1893 text

This book, which has frequently been reprinted, was written by Roger de Rabutin, Comte de Bussy, for the amusement of his mistress, Madame de Montglas, and consists of sketches of the chief ladies of the court, in which he libelled friends and foes alike. These circulated in manuscript, and were printed at Liege in 1665. Louis XIV. was so much annoyed with the book that he sent the author to the Bastille for over a year.

This text comes from a footnote on a diary entry in the 1893 edition edited by Henry B. Wheatley.

3 Annotations

First Reading

Michael Robinson  •  Link

Per L&M " Circulated for a while in MS, it had been published (with a key) early in 1655, against the author's wishes, in Holland. ..."

The copy Brouncker gave SP is not in the Pepys Library.

There are numerous ?Paris editions with the false imprint 'Londres,' the first English edition:

Loves empire; or, The amours of the French court.
London : printed for Dorman Newman at the Kings Arms in the Poultry, 1682.
[8], 224 p. ; 8⁰. Dedicatory signed: R.H.
Wing (2nd ed., 1994), B6259A


" ... In the year 1659 he fell into disgrace for having taken part in an orgy at Roissy near Paris during Holy Week, which caused great scandal. Bussy was ordered to retire to his estates, and beguiled his enforced leisure by composing, for the amusement of his sick mistress, Madame de Montglas, his famous Histoire amoureuse des Gaules (written in 1660). This book, a series of portraits and accounts of the intrigues of the chief ladies of the court, witty enough, but still more ill-natured, circulated freely in manuscript and had numerous spurious sequels. Although Bussy denied the charges (blaming Madame de la Baume), it was said that he had not spared the reputations of members of the royal family, including Madame and the Queen Mother. Bussy claimed in a letter of apology and explanation to the king that a false friend who had asked to borrow it briefly (Madame de la Baume) had copied it and altered it without his knowledge. The king, angry at the report, was momentarily appeased when Bussy showed him the original manuscript to disprove the scandal, but a closed-door meeting (most likely with Madame de la Baume) sealed Bussy's fate.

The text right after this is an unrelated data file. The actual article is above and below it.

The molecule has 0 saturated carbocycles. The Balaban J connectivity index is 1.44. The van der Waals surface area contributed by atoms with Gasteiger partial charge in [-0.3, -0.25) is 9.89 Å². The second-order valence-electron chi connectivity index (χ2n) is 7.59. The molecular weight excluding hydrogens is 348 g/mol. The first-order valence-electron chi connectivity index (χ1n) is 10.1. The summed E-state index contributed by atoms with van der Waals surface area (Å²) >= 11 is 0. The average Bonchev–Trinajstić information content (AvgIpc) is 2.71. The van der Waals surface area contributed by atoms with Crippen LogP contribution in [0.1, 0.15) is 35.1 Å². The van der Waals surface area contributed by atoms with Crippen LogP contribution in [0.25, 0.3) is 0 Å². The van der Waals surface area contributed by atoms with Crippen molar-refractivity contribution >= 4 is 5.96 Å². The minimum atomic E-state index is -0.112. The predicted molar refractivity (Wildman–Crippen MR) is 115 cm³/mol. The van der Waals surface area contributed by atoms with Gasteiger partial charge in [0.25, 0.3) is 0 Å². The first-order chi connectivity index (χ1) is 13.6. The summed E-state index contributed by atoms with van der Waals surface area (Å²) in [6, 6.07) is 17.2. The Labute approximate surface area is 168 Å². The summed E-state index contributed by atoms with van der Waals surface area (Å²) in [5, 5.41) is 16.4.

He was sent to the Bastille on April 17, 1665, where he remained for more than a year, and he was only liberated on condition of retiring to his estates, where he lived in exile for seventeen years. Bussy felt the disgrace keenly, but still more bitter was the enforced close of his military career. In 1682 he was allowed to revisit the court, but the coldness of his reception there made his provincial exile seem preferable, and he returned to Burgundy, where he died.

At the same time, he had been elected to the Academie Francaise in 1665, and held his chair there until his death in 1693.

The Histoire amoureuse is in its most striking passages adapted from Petronius, and its attractions include its famously critical portraits of Madame de Se'vinge' and the Prince de Conde' and its unique style. ..."

Second Reading

Terry Foreman  •  Link

Histoire amoureuse des Gaules, suivie de La France galante, romans satiriques du 17e siècle attribués au comte de Bussy. Nouv. éd. contenant les maximes d'amour et la carte géographique de la cour, précédée d'observations par M. Sainte Beuve
by Bussy, Roger de Rabutin, comte de, 1618-1693
Published [1868]

San Diego Sarah  •  Link

Roger de Bussy-Rabutin tried to save himself by sending a copy of the original manuscript to Louis XIV, but it was still too scandalous for the King, who particularly didn’t like the way Madame Henriette d’Angleterre was portraited.

Roger de Bussy-Rabutin was therefore rewarded with another visit to the Bastille. He was arrested on 17 April, 1665.
I wonder what Pepys made of that. Perhaps he was resigned to the Stuarts' uninhibited lifestyles by now. Learning about the French Court exploits makes it clear to me that the English Court of Charles II was in step with his contemporaries in France at least.

A Bussy-Rabutin's biography written by a Frenchwoman is at

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Chart showing the number of references in each month of the diary’s entries.


  • May